10 Mar 2011
- Written by Carlee McCullough
For those of you not familiar with Sasha Fierce, that’s Superstar Beyoncé’s on stage alter ego. And as a radio personality, Bowers, a lawyer, is known as Toni St. James. Or simply Toni, as her radio fans call her.
With two professions and two different names, Bowers, aka Toni, embodies the possibility of achieving more than one dream in a lifetime.
Carlee McCullough: You are the original “Sasha Fierce.”
Bevanne J. Bowers: That’s funny. Now, if I only had the singing voice to go with it.
C.M.: Who is Toni St. James and how did she come about?
B.J.B.: Toni St. James was co-created by the radio programmer who first hired me here in Memphis. He wanted the new Midday girl to be named “Toni” because it was easy to recognize and remember, he thought my real name was too different. But he was leaning toward Toni Michaels. I finally convinced him that I could pick a great last name. So I was sitting in Connecticut, going through a phone book for names, and the TV show “Kate and Allie” was on, with Susan St. James. I was in the “S” section of the phone book. So I thought hmm... Toni St. James... And it had a ring to it.
C.M.: How long have you been on air?
Bevanne J. Bowers aka Toni St. James
C.M.: Who was your inspiration?
B.J.B.: In all things… my mother, Rose Marie Bowers. She was the best person I’ve ever known.
C.M.: Now let’s talk about Bevanne Bowers.
B.J.B.: Ok...know her well.
C.M.: How did you make the transition from radio to law school student first of all?
B.J.B.: I wouldn’t call it a transition, it was more of an overlap. I was music director for what was then Magic 101 here in Memphis and I saw countless local artists who would come in with their music having signed supposed “contracts” that weren’t worth the paper they were written on. Also, I was seeing how the radio industry was changing and in many ways downsizing, and I wanted to remain viable. The promotions director of the station, Pam Kelly, made a bet with me about if we both could get into law school. We both got into the University of Memphis and University of Mississippi law schools.
C.M.: As an attorney what are your areas of concentration?
B.J.B.: Entertainment law, family law (divorce and child custody and support), Juvenile Court matters, and criminal.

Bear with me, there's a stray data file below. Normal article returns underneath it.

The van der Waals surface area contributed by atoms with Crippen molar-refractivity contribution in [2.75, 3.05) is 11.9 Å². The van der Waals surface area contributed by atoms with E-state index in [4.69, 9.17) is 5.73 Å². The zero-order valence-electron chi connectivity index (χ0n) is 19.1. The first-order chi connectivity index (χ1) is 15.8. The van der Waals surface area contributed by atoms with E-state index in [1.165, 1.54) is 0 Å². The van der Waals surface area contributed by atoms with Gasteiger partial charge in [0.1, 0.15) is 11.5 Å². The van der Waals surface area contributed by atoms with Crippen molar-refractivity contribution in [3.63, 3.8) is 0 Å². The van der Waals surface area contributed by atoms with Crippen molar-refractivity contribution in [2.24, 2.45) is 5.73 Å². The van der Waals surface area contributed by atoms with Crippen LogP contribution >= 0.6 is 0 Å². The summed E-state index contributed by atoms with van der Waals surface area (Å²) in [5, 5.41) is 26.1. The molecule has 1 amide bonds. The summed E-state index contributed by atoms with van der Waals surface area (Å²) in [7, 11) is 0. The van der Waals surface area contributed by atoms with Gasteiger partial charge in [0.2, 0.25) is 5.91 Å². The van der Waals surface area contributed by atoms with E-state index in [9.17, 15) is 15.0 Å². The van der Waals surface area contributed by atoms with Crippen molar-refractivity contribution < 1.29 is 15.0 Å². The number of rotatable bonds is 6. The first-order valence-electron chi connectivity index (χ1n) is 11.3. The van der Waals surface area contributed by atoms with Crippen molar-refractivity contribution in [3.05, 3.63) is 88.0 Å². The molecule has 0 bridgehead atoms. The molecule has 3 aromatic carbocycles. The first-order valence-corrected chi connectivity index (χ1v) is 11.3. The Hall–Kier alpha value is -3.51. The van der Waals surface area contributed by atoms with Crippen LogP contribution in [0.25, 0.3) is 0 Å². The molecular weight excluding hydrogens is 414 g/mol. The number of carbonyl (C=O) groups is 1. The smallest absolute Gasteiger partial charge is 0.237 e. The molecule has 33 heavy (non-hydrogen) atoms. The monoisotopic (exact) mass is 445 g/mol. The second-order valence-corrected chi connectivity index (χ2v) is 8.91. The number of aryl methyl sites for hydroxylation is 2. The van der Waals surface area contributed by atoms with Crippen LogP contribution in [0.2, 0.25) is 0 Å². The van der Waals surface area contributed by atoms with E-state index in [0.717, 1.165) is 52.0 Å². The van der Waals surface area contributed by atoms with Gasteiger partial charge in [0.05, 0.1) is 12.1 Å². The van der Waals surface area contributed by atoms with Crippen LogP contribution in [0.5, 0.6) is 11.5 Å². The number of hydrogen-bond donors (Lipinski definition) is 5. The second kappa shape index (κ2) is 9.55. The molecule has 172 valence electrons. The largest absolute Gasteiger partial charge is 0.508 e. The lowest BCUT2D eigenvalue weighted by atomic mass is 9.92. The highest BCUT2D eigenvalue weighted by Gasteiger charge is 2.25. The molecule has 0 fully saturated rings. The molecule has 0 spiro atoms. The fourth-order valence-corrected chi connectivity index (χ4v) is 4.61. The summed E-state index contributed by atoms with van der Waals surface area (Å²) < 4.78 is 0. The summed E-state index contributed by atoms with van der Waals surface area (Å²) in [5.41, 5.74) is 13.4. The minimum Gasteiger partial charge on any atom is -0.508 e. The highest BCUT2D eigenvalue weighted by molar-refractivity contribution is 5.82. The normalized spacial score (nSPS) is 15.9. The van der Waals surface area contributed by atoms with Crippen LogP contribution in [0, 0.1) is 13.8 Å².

C.M.: What do you see in juvenile court that you would like to speak on?
B.J.B.: I see dedicated attorneys who are Juvenile Defenders fighting to ensure the rights of our accused children. I see Juvenile Court officers who want to work with children and their families to address issues correcting disruptive and illegal behavior. What I’d like to see are more parents, school and community efforts to reach our kids before they cross the threshold of Juvenile Court.
C.M.: If you could get a “do over,” what would it be?
B.J.B.: I would look to prepare a bit more for running a small business from the business end. Learning on the job was at times, costly.
C.M.: As a lawyer in private practice, what are the challenges and the positives?
B.J.B.: The positives are you never know what type of case will walk through your door next. And also, just because the case walks in doesn’t mean you should necessarily keep it. I also appreciate the flexibility of setting my own schedule. The challenges include keeping business coming in, especially in this economy, and also health care coverage.
C.M.: Do you have any advice for those seeking to enter the legal field?
B.J.B.: If it is something you really want to do, then GO FOR IT! Talk to practicing attorneys, find out what it’s really like. Everyone doesn’t necessarily want to litigate cases. There are many opportunities for those with law degrees. Learn the options.
C.M.: Do you have any closing thoughts or words?
B.J.B.: Thanks for this opportunity. It’s been fun!